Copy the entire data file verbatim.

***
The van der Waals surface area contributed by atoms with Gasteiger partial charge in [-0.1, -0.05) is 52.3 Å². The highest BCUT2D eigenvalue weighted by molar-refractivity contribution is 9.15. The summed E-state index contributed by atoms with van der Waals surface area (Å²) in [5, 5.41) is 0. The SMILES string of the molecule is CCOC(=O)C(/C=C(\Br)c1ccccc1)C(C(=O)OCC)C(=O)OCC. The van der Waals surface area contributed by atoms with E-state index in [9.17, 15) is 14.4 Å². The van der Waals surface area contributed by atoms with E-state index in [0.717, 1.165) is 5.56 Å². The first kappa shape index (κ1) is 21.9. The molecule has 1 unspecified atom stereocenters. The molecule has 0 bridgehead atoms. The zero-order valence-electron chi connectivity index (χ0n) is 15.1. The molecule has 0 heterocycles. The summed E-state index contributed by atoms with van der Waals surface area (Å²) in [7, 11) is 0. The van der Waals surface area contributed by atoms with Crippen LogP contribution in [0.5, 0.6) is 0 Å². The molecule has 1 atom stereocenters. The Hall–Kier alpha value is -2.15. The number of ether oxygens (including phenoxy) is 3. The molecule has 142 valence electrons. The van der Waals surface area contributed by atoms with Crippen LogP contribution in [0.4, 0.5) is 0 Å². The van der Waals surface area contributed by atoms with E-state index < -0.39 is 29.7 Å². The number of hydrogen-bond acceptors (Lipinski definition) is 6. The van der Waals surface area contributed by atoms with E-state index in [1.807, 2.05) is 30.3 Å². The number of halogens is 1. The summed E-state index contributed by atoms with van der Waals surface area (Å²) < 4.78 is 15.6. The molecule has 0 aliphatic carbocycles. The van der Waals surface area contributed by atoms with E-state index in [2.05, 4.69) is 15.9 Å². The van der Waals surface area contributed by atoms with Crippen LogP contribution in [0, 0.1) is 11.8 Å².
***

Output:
The van der Waals surface area contributed by atoms with Gasteiger partial charge in [-0.1, -0.05) is 52.3 Å². The highest BCUT2D eigenvalue weighted by molar-refractivity contribution is 9.15. The summed E-state index contributed by atoms with van der Waals surface area (Å²) in [5, 5.41) is 0. The SMILES string of the molecule is CCOC(=O)C(/C=C(\Br)c1ccccc1)C(C(=O)OCC)C(=O)OCC. The van der Waals surface area contributed by atoms with E-state index in [9.17, 15) is 14.4 Å². The van der Waals surface area contributed by atoms with E-state index in [0.717, 1.165) is 5.56 Å². The first kappa shape index (κ1) is 21.9. The molecule has 1 unspecified atom stereocenters. The molecule has 0 bridgehead atoms. The zero-order valence-electron chi connectivity index (χ0n) is 15.1. The molecule has 0 heterocycles. The summed E-state index contributed by atoms with van der Waals surface area (Å²) in [7, 11) is 0. The van der Waals surface area contributed by atoms with Crippen LogP contribution in [0.5, 0.6) is 0 Å². The molecule has 1 atom stereocenters. The Hall–Kier alpha value is -2.15. The number of ether oxygens (including phenoxy) is 3. The molecule has 142 valence electrons. The van der Waals surface area contributed by atoms with Crippen LogP contribution in [0.4, 0.5) is 0 Å². The van der Waals surface area contributed by atoms with E-state index < -0.39 is 29.7 Å². The number of hydrogen-bond acceptors (Lipinski definition) is 6. The van der Waals surface area contributed by atoms with E-state index in [1.807, 2.05) is 30.3 Å². The number of halogens is 1. The summed E-state index contributed by atoms with van der Waals surface area (Å²) < 4.78 is 15.6. The molecule has 0 aliphatic carbocycles. The van der Waals surface area contributed by atoms with E-state index in [2.05, 4.69) is 15.9 Å². The van der Waals surface area contributed by atoms with Crippen LogP contribution in [0, 0.1) is 11.8 Å².